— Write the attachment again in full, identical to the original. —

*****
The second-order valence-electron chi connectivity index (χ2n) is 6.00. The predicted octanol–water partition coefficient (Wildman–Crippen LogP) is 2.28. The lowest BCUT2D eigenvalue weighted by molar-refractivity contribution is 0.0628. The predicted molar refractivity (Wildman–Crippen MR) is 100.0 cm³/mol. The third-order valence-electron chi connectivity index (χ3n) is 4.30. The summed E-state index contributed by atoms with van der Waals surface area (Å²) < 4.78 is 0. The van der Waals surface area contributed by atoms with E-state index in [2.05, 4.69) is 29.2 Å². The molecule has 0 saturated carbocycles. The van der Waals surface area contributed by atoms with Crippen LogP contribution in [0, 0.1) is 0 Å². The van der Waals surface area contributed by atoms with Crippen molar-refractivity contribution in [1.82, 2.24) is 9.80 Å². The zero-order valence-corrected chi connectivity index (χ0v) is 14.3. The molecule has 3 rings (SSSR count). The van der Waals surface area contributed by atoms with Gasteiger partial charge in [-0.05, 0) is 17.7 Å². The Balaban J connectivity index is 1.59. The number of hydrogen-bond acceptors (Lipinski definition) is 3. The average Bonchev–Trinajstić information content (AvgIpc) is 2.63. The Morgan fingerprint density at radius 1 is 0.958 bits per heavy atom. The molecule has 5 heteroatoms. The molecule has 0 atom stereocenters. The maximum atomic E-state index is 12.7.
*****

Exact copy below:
The second-order valence-electron chi connectivity index (χ2n) is 6.00. The predicted octanol–water partition coefficient (Wildman–Crippen LogP) is 2.28. The lowest BCUT2D eigenvalue weighted by molar-refractivity contribution is 0.0628. The predicted molar refractivity (Wildman–Crippen MR) is 100.0 cm³/mol. The third-order valence-electron chi connectivity index (χ3n) is 4.30. The summed E-state index contributed by atoms with van der Waals surface area (Å²) < 4.78 is 0. The van der Waals surface area contributed by atoms with E-state index in [2.05, 4.69) is 29.2 Å². The molecule has 0 saturated carbocycles. The van der Waals surface area contributed by atoms with Crippen LogP contribution in [0, 0.1) is 0 Å². The van der Waals surface area contributed by atoms with Crippen molar-refractivity contribution in [1.82, 2.24) is 9.80 Å². The zero-order valence-corrected chi connectivity index (χ0v) is 14.3. The molecule has 3 rings (SSSR count). The van der Waals surface area contributed by atoms with Gasteiger partial charge in [-0.05, 0) is 17.7 Å². The Balaban J connectivity index is 1.59. The number of hydrogen-bond acceptors (Lipinski definition) is 3. The average Bonchev–Trinajstić information content (AvgIpc) is 2.63. The Morgan fingerprint density at radius 1 is 0.958 bits per heavy atom. The molecule has 5 heteroatoms. The molecule has 0 atom stereocenters. The maximum atomic E-state index is 12.7.